The audience is supposed to believe that the kids who are coming to seek refuge in his church, kids who are attempting to escape the oppression of their parents, of their government, and of society in general are going to trust somebody well over 30 to take care of them. I mean, every other adult in their lives is a part of the machine that is trying to grind them down, but all of a sudden, this adult guy from their parents’ generation is cool because he lets them smoke dope, or whatever?

Some might find this plot twist implausible, or maybe inconceivable. Other, less charitable critics, might refer to it as “bullshit.”

Just sayin’.

Let’s examine the adult in the room for a second. “Movie” Ray drinks too much, flirts with other women in front of his wife, seems a bit boorish (always proclaiming something loudly or drawing attention to himself in some way -- maybe it’s just that “Method” acting thing we hear so much about), overseasons his wife’s perfectly good chili and, when questioned about it by the moody junkie anti-hero of the group, pins him down and force feeds it to him.

Ray also dangerously comes speeding into the church on his motorcycle with no thought that somebody might be run over and killed due to his negligence…

Hmmm, let’s see…anything else?

Oh, oh yeah… so, after screaming “Bitch, what the hell do you think you’re doin’?” at Alice, Ray gets into a bit of a tussle with the house heroin addict. When Alice pleads with him to stop beating the shit out of the junkie, he slaps her down instead, right there in front of everyone.


Now, I don’t know a whole lot about free love hippie death cults or anything, but I would assume that when your cult leader starts calling women names and smacking them up, it’s time to move on. However, a couple of scenes later, the family is back together again with the junkie’s casket in the back of the truck (I guess we saw that coming), and Alice is riding shotgun in their homemade hearse with her man.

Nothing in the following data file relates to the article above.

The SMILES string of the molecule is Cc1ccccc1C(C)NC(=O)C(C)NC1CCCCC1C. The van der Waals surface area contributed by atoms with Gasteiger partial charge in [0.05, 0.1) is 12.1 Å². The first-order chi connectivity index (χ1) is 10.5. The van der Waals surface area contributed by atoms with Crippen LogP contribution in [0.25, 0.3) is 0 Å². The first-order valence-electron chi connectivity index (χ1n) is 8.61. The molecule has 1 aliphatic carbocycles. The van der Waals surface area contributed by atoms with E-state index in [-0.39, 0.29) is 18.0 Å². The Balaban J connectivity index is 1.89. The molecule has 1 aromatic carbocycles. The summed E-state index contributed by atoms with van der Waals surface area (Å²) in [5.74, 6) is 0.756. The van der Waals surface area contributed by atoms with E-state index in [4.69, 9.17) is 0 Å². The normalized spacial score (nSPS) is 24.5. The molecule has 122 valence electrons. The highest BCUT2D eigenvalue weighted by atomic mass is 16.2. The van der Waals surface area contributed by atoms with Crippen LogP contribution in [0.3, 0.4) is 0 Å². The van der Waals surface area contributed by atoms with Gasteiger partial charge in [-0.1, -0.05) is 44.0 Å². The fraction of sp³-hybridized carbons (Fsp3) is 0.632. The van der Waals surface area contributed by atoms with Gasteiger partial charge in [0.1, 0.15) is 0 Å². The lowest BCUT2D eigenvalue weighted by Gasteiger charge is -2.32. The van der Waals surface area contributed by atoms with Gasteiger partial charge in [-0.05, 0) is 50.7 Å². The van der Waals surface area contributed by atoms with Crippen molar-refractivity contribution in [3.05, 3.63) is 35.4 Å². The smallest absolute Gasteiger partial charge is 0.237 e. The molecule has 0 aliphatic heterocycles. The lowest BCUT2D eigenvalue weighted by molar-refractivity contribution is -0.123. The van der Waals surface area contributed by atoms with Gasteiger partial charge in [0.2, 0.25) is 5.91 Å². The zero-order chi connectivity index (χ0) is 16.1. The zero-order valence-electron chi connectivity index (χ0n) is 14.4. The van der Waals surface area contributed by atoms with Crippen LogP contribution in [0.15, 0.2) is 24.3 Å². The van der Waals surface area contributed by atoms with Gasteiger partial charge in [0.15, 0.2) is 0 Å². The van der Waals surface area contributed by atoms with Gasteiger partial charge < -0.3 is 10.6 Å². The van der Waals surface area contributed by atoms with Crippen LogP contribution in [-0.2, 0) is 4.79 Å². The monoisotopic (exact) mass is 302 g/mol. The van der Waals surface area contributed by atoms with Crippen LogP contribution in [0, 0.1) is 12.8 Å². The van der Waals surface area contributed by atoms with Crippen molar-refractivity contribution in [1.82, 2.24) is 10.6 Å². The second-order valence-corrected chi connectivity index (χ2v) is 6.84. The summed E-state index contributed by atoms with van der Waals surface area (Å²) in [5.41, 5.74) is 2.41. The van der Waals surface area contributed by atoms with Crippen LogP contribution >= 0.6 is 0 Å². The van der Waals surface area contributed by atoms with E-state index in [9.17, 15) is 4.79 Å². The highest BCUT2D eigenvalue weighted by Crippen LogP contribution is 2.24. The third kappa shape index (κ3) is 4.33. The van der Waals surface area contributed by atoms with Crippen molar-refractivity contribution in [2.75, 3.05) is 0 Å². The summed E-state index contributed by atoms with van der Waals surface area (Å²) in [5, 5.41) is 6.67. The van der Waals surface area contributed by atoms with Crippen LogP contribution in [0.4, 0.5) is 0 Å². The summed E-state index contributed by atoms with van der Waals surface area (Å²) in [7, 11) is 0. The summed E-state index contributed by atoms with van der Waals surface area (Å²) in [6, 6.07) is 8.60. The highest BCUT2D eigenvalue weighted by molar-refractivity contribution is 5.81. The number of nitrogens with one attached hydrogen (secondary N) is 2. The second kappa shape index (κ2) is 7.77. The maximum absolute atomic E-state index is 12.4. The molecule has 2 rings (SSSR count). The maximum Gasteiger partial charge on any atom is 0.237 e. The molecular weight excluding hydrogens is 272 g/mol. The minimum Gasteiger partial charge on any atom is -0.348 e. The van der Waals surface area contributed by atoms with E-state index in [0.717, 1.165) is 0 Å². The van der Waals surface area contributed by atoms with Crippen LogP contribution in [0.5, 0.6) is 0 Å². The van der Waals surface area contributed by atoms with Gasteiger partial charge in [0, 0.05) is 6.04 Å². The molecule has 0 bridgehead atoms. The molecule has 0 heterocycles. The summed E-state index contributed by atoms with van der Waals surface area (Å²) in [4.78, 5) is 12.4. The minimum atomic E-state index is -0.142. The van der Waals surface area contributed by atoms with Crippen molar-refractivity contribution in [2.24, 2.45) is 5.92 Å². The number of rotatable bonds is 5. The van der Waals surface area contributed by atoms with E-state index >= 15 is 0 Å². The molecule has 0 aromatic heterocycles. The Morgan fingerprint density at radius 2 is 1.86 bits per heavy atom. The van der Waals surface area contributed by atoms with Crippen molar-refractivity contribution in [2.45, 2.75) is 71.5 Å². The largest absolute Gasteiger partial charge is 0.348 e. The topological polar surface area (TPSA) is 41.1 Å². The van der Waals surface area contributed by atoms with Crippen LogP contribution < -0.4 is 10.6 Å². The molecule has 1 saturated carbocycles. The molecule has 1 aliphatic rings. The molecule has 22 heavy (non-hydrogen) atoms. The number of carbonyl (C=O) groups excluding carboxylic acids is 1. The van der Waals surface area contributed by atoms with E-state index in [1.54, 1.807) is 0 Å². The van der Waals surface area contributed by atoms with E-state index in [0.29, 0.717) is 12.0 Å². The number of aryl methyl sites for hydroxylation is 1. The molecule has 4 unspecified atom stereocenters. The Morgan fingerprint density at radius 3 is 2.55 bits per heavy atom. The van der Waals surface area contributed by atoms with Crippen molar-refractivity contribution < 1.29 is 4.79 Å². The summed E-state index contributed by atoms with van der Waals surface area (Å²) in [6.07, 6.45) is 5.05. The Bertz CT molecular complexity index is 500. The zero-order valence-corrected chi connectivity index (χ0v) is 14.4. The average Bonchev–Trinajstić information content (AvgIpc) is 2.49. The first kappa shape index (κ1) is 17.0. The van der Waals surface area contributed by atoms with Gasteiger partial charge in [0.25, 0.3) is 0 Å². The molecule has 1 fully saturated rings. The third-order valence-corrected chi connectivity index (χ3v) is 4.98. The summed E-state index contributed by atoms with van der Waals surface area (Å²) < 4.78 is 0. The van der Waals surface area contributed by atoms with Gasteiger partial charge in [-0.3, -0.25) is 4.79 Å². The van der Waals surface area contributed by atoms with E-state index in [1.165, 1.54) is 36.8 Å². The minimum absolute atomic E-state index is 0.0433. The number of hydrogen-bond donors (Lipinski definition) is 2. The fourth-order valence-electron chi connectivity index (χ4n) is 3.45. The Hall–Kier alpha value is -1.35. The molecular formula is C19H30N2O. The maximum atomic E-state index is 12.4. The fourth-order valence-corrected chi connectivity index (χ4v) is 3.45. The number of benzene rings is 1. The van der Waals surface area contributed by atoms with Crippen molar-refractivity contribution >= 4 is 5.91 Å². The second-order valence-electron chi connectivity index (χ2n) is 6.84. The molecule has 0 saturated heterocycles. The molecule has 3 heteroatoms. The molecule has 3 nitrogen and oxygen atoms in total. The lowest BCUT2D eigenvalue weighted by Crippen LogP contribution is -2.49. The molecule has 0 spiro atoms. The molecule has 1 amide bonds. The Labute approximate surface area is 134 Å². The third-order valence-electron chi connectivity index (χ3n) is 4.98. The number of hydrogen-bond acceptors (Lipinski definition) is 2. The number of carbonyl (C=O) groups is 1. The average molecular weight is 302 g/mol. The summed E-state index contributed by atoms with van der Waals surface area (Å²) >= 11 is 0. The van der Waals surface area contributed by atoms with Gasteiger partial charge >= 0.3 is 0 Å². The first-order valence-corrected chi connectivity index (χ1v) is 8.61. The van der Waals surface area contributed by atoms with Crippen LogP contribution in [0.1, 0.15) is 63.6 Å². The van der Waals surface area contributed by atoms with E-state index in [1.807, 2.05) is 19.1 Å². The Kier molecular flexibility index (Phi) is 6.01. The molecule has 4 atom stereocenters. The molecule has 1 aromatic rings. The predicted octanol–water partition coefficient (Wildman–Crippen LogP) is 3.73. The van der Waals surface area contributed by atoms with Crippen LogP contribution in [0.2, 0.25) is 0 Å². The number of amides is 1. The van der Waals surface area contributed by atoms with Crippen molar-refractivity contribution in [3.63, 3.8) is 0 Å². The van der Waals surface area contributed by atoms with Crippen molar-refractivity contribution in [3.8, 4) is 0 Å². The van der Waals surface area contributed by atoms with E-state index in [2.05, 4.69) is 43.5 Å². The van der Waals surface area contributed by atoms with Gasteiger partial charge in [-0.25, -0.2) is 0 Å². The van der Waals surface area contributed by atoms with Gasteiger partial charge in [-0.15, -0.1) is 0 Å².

Unfortunately, Alice, the title character, gets the short end of many sticks in this film. The scriptwriters have her refer to herself as a “Bitch” (as in, “I guess I’m the bitch with too many pups. I couldn’t take them all milking me” -- oh, it’s in the “metaphorical mother dog bitch” sense, so it must be okay), make it seem as though she sleeps with anyone who comes anywhere near her, and insist on portraying her as perpetually hysterical, always screaming at the top of her lungs.

Sorta makes one wonder, doesn’t it? Like, what were the filmmakers thinking about women in 1968 when the movie was being filmed? What were they trying to convince their audiences of about women? Was this how corporate adults really believed flower children behaved? All junked out, criminally inclined, oversexed, and violent? And living in a deconsecrated church, for God’s sake! That’s outright sacrilege!

Wait, weren’t the peace love flower children of 1969 the target demographic for this film? What is going on here? Or, as Arlo says at a certain point, “Where the hell are we anyway?”

Good question, Arlo. Where, indeed.

All is not lost with Alice’s Restaurant, however. It is certainly shot well. Arthur Penn knew where to place a camera, no argument there. The costume and art departments put together a truly magnificent production, with groovy threads and cool pads for everyone. The film may have given us the VW microbus. And, Arlo is also pretty awesome.

For the kids, there is the legendary Lee Hays from blacklisted 1950’s folk group The Weavers leading a tent revival meeting of “Amazing Grace,” as well as fellow blacklisted folk singer Pete Seeger singing a beautiful version of “Pastures of Plenty” to an actor playing a bedridden Woody Guthrie. Even the real Alice Brock makes a couple of cameos (do you think she might have walked over to Arthur Penn and whispered in his ear, “Uh, that’s not how it really went down”?), and the actual arresting officer and presiding judge from the original Arlo Guthrie litterbug case play themselves.

Dammit, even the church the movie was filmed in is the actual church that Ray and Alice lived in (and which is now owned by Arlo Guthrie, and the site of The Guthrie Center, an interdenominational non-profit organization devoted to “ cultural, educational, and spiritual exchange”).

So, what are we to make of Alice’s Restaurant the movie? Well, the closing shot of Alice could be one of the most heartbreaking in cinema history, but the song is genius.

Anthony Galli currently lives in Athens, Georgia. He shares a birthday with his black cat, Magic, and they both claim Wings of Desire as their favorite film. Anthony has published two books of poetry, Amnesia for Insomniacs and Invisible Idiot.